I would like to use a further theoretical approach to Crime, to now address the issue of whether Thompson and Venables should have their anonymity preserved. But first some figures:

Between 1997 and 2001, FOUR HUNDRED infants under the age of 5 were victims of homicide in the England and Wales. Between 1992 and 2001, TWO HUNDRED AND FIFTY SEVEN homicide suspects in England and Wales were children under the age of 16 (Brookman 2004 p.35-36). Eh? Why have we singled out Thompson and Venables OK firstly, the majority of the four hundred child victims were probably killed by adults. But if an adult threw a stone through my window and a 10 year old child did, I know to whom I’d apportion most blame. Why is murder any different? I accept that these adult “child killers” are not automatically given anonymity, but then they probably did not have the same sized crowd baying for their blood as did Thompson and Venables. The same for the other 257 children who have killed (10 of which, by the way, were under the age (10 remember) that Thompson and Venables had reached meaning they were legally culpable for their actions.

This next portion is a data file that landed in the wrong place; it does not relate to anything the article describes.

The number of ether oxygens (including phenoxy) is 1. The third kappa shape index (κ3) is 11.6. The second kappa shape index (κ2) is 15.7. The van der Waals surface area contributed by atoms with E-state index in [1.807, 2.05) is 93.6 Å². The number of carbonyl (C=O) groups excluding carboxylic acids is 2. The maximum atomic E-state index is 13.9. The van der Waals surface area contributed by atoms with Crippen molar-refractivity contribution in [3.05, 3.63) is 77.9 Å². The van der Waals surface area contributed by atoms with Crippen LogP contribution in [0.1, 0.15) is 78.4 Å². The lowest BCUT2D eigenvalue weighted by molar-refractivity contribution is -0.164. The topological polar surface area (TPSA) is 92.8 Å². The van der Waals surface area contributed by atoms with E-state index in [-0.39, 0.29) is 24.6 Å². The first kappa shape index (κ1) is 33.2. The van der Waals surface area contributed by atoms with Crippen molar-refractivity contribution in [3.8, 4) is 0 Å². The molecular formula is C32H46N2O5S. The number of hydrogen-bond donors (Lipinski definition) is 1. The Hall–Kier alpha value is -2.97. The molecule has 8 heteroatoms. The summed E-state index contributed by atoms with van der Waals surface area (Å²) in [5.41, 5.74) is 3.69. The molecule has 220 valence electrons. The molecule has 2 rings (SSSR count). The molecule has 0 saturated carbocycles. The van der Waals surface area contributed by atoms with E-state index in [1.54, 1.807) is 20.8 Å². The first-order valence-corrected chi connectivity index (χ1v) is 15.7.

What this is, is what is commonly described as a “Moral Panic”. We see one crime, that, yes fair enough was sickening and more so than anything else we had ever seen before. It made us think that our 10 year-olds may not be the little darlings that we thought they are. And so the media turned it into much more than it was. English Law has many many faults. And in fact, both the Home Secretary’s ruling on the length of detention and the sentencing and trial were subsequently deemed illegal (Muncie 2004). However it is not unknown for other people who kill to serve half their sentence. And to be offered protection if deemed necessary on release.

No one can deny that a wrongdoing occurred. One for which the perpetrators have been punished under the law of their land. Denying Venables and Thompson anonymity would have been tantamount to the death penalty for a crime which, in many other countries than this haven of civilisation that is England, would not be a crime, but rather a sad indication of how we have become.

Cited:

Brookman, F. (2005), Understanding Homicide, London: Sage

Card, R (2001), Criminal Law, London, Butterworths

Foucault, M. (1977), Discipline and Punish: The Birth of the Prison, London: Penguin.

Hare, R. D. (1993), Without Conscience – The Disturbing World of the Psychopaths Among Us, New York: Pocket Books.

Jones, S, (2001), Criminology, (Second edition), London: Butterworths.

Morrall, P. (2000), Madness and Murder, London, Whurr.

Muncie, J. (2004) Youth and Crime, London: Sage